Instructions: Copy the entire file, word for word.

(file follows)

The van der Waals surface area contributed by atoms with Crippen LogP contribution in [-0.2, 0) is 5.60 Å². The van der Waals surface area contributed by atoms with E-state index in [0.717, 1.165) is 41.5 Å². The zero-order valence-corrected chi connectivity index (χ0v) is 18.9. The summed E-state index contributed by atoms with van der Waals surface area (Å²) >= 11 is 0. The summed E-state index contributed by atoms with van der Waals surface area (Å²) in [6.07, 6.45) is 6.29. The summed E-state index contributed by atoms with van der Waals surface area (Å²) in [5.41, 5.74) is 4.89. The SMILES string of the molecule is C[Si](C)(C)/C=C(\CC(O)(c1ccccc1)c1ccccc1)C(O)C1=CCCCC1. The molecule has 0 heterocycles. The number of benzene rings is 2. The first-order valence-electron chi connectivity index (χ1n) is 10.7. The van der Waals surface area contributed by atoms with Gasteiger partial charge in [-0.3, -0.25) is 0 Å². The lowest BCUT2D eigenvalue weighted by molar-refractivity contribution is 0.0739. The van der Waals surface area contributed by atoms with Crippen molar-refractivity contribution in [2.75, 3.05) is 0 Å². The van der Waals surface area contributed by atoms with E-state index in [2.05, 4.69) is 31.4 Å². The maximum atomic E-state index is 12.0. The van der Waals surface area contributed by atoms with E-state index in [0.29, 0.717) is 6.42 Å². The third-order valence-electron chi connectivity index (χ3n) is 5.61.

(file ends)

The van der Waals surface area contributed by atoms with Crippen LogP contribution in [-0.2, 0) is 5.60 Å². The van der Waals surface area contributed by atoms with E-state index in [0.717, 1.165) is 41.5 Å². The zero-order valence-corrected chi connectivity index (χ0v) is 18.9. The summed E-state index contributed by atoms with van der Waals surface area (Å²) >= 11 is 0. The summed E-state index contributed by atoms with van der Waals surface area (Å²) in [6.07, 6.45) is 6.29. The summed E-state index contributed by atoms with van der Waals surface area (Å²) in [5.41, 5.74) is 4.89. The SMILES string of the molecule is C[Si](C)(C)/C=C(\CC(O)(c1ccccc1)c1ccccc1)C(O)C1=CCCCC1. The molecule has 0 heterocycles. The number of benzene rings is 2. The first-order valence-electron chi connectivity index (χ1n) is 10.7. The van der Waals surface area contributed by atoms with Gasteiger partial charge in [-0.3, -0.25) is 0 Å². The lowest BCUT2D eigenvalue weighted by molar-refractivity contribution is 0.0739. The van der Waals surface area contributed by atoms with Crippen molar-refractivity contribution in [2.75, 3.05) is 0 Å². The van der Waals surface area contributed by atoms with E-state index in [2.05, 4.69) is 31.4 Å². The maximum atomic E-state index is 12.0. The van der Waals surface area contributed by atoms with E-state index in [0.29, 0.717) is 6.42 Å². The third-order valence-electron chi connectivity index (χ3n) is 5.61.